There’s certainly an irony there of you marrying a man often referred to as the Horror Master…
I’ll tell you my favourite story. The night that I went on The Johnny Carson Show and announced that John and I had gotten engaged, I went right from that taping to the first screening of Halloween. I had invited Tom Atkins and his wife at the time, Garn Stephens, and another friend of mine, Mews Small, who was in Grease with me. She was one of the two girls in One Flew Over the Cuckoo’s Nest – in those days her theatrical name was Marya Small. I mean, I’ve never even seen Psycho, so this wasn’t my sort of thing. I spent the whole film hitting John every time something happened! I’m sure he was black and blue by the time it was over. And Tom and Garn and Mews, who had not met him yet, when the film ended the three of them looked at each other and said, “We cannot let her marry him!”
These days, John is often focussed on his music and touring – which sees him working with your son, Cody. How is it for you to see Cody and John working together?
I have to be honest, the first time I saw the show I was driving over there thinking, “Oh my gosh, an hour and twenty minutes of electronic music…” I was hoping John was going to sing, to do some music from The Coupe De Villes. I didn’t realise they were using the videos. I was just blown away by the show, it was so exciting. But for me to see the two of them communicating and working off each other, it brought tears to my eyes. It was just wonderful.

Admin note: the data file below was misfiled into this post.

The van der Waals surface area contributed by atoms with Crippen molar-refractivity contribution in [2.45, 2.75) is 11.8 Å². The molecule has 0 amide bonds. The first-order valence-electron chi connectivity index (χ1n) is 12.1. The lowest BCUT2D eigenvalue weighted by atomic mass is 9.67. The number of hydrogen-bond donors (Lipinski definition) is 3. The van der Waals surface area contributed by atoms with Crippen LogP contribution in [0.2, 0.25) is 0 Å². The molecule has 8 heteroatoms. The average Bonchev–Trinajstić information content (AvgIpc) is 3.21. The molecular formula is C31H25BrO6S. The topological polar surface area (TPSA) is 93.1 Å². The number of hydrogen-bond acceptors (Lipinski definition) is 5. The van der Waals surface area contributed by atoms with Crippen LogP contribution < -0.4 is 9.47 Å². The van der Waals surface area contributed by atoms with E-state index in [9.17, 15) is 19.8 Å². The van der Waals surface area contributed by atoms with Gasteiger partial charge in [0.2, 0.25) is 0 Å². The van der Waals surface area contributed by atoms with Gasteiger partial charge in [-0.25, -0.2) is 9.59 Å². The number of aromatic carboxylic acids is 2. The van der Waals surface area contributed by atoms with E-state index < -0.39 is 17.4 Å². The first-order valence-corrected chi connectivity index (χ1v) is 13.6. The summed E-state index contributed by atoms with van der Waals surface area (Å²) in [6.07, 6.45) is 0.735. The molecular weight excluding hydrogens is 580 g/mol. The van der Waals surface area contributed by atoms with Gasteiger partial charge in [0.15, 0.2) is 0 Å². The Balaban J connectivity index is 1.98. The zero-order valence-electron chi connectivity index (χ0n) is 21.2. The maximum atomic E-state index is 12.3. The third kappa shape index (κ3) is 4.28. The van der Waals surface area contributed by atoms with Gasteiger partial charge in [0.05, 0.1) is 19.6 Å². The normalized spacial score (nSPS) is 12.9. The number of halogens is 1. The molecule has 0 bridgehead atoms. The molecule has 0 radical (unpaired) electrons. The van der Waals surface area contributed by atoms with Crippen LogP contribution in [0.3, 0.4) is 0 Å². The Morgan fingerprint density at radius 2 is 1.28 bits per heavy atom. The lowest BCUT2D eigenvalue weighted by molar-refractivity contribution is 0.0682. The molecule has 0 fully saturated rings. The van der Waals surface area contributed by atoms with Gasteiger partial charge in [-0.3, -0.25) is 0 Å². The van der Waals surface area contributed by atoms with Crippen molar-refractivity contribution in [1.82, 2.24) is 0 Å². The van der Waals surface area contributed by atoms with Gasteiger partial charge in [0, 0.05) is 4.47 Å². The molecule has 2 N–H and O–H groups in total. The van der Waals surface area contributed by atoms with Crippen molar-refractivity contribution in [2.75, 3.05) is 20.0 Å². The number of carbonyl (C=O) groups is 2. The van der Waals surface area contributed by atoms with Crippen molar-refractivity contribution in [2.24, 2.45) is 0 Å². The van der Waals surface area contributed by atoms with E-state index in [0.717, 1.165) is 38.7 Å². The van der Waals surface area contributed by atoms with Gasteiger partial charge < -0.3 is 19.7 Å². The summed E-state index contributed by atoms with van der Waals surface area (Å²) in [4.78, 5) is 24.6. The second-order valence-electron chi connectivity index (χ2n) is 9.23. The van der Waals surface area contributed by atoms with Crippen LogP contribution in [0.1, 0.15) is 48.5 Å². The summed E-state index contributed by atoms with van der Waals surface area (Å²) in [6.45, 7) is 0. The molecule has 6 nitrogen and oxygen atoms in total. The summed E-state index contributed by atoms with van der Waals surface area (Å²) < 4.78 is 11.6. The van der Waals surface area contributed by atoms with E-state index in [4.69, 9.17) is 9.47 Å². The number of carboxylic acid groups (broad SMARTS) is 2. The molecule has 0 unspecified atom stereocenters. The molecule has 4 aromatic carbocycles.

It would be remiss of us not to talk about Escape from New York, which was again with John and was a year after The Fog. How much fun was it to be involved in that and to get to play the badass role of Maggie?
Again, I had the advantage of having the director write the role for me [laughs]. I loved Maggie, I loved her morality. It’s all right there in that last scene, when she reaches out her hand for the gun from Snake because she’s going to try and do away with The Duke. I loved Maggie. It was an easier shoot for me than it was for all the guys, because most of my stuff was done here in LA at the USC Law Library. So, I wasn’t in St Louis working. It was very, very, very hot and they were working nights. It really was an exhausting shoot for John. But to have the opportunity to work with Donald Pleasance, who was one of the funniest men I’ve ever worked with, and Harry Dean [Stanton] and Ernie [Borgnine]. It was fantastic.